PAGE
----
Maximizing Interest Sites, Meetup, Reddit and Forums

By Gail Z. Martin

When most people talk about social media, they mean Facebook, Twitter, LinkedIn and sites like Tumblr and Instagram. Even blogs often get left off the mental checklist. Yet there's a much larger world of social media sites waiting for you, and all of them focus on the 'social' part—facilitating conversations. They all have their special focus, audience and capabilities, but some are likely to be perfect for helping you extend your influence and build your brand.

Interest and Industry Sites

If you belong to a trade or professional association or a special-interest club, odds are high there's a website. Especially for larger groups, it's also very likely that the site includes some level of forum, bulletin board or discussion group capability. These are all places to meet new people, open conversations, demonstrate you credibility and gather your tribe.

Many forums within membership sites work a lot like Facebook posts. Someone begins a thread with a question, and related answers nest beneath that opening post. If it's a professional membership site, you're assured to find either colleagues or potential clients. Make yourself accessible and useful. Answer other people's questions, and take the initiative to open the conversation by posting starter comments of interest to much of the audience. Some sites have a culture of active online discussion, while others may need you to get things going. Hang in there. Even if you only attract a small audience at first, you are sharing useful information and demonstrating expertise, as well as gathering a tribe.

Use the site's member directory to seek out people who might be good contacts and invite them to join the conversation. Ask their opinions and solicit their input. Interview them. If you can invigorate on-topic discussion, you'll become a hero to the site organizers, and you're likely to find that you've become a minor celebrity at the next in-person meeting from the number of people who recognize your name from online.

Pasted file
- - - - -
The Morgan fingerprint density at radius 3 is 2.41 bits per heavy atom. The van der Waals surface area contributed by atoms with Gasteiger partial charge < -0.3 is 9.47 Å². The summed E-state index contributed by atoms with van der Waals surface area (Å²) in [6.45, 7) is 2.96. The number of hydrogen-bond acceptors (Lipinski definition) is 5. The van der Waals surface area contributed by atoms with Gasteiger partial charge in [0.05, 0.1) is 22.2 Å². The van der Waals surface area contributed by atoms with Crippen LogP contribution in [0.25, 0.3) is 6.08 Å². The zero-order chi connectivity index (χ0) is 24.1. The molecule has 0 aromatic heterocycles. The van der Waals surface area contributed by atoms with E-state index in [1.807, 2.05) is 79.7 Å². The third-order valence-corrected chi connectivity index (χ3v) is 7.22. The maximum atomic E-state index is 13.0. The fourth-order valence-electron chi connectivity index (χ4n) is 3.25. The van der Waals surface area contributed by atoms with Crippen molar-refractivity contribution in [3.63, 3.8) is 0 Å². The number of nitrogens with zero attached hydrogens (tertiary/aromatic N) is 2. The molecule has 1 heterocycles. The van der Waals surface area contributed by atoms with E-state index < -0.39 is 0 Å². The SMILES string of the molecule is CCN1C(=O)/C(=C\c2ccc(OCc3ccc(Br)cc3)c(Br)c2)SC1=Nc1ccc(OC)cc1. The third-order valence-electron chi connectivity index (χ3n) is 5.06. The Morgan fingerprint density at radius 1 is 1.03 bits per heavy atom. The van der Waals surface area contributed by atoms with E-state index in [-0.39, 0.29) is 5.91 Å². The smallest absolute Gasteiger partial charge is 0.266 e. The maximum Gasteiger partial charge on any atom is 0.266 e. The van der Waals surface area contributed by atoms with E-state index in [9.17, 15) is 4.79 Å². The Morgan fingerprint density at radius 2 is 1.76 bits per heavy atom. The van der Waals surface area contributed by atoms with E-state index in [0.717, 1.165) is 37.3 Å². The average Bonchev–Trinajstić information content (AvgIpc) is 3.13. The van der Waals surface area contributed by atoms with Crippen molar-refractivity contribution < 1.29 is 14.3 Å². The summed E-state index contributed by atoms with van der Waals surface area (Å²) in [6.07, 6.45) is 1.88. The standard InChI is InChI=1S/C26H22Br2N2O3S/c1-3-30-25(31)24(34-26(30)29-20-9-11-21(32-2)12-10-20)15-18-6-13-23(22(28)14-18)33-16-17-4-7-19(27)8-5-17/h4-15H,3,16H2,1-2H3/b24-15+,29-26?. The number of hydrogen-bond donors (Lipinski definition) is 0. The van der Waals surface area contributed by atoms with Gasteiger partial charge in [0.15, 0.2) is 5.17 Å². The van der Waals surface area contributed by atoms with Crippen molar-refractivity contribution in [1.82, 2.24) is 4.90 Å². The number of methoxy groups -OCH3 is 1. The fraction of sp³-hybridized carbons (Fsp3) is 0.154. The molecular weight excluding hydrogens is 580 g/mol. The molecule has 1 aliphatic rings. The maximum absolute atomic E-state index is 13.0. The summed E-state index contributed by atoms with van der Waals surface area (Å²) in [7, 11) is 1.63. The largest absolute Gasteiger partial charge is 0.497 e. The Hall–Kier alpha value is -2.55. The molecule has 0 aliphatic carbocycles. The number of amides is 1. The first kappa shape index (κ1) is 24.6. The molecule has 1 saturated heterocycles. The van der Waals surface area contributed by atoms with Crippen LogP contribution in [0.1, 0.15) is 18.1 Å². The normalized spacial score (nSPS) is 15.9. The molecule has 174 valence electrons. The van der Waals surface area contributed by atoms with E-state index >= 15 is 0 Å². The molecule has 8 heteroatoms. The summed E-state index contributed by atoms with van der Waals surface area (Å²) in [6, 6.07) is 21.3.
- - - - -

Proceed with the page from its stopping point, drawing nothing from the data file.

Observe etiquette when you're interacting in an online forum. Keep the discussion focused on topics appropriate to the setting, and gently but firmly manage your threads to keep out blatant self-promotion, spamming, bad behavior and tangents. Be as professional online as you would be in person, treating everyone with respect, keeping a civil attitude, and not allowing louder vices to drown out other perspective.

Don't go onto the forums to get a quick sale. That will backfire. Go to be a good member and to get to know your colleagues. Mention your experience or credentials when it's relevant, but don't come on too strong. Make sure your member profile represents you well and includes how to contact you outside of the site. It's amazing how many people never fill out their profiles, making it impossible for people to get in touch or validate their expertise.

Networking in membership and special-interest sites is a long-term strategy. In the offline world, it can take months or years to begin to get sales from attending meeting and mixers for an organization. People need time to like, know and trust you. Savvy business people don't expect to get referrals the first time they show up, although it can happen. Instead, pick your sites wisely and make a commitment to be a regular participant, just like in the 'real' world.

Some organizations create private LinkedIn or Facebook groups instead of hosting their own password-protected forum on their website. If that's the case, all the same rules above apply. Stay out of arguments, always be polite, and stick to the topic at hand. You will be welcome and remembered positively if you are always helpful.


Reddit is a massive site with forums dedicated to almost any topic possible. It's got a huge user base, and can be a great way to connect with people who share common interests. You can start your own dedicated topic page (called a 'subReddit') or participate in an existing page. It's always easier to get to know how a site works by beginning as an observer on someone else's page, so I'd recommend spending time to get to know the 'neighborhood' before trying to start your own subReddit.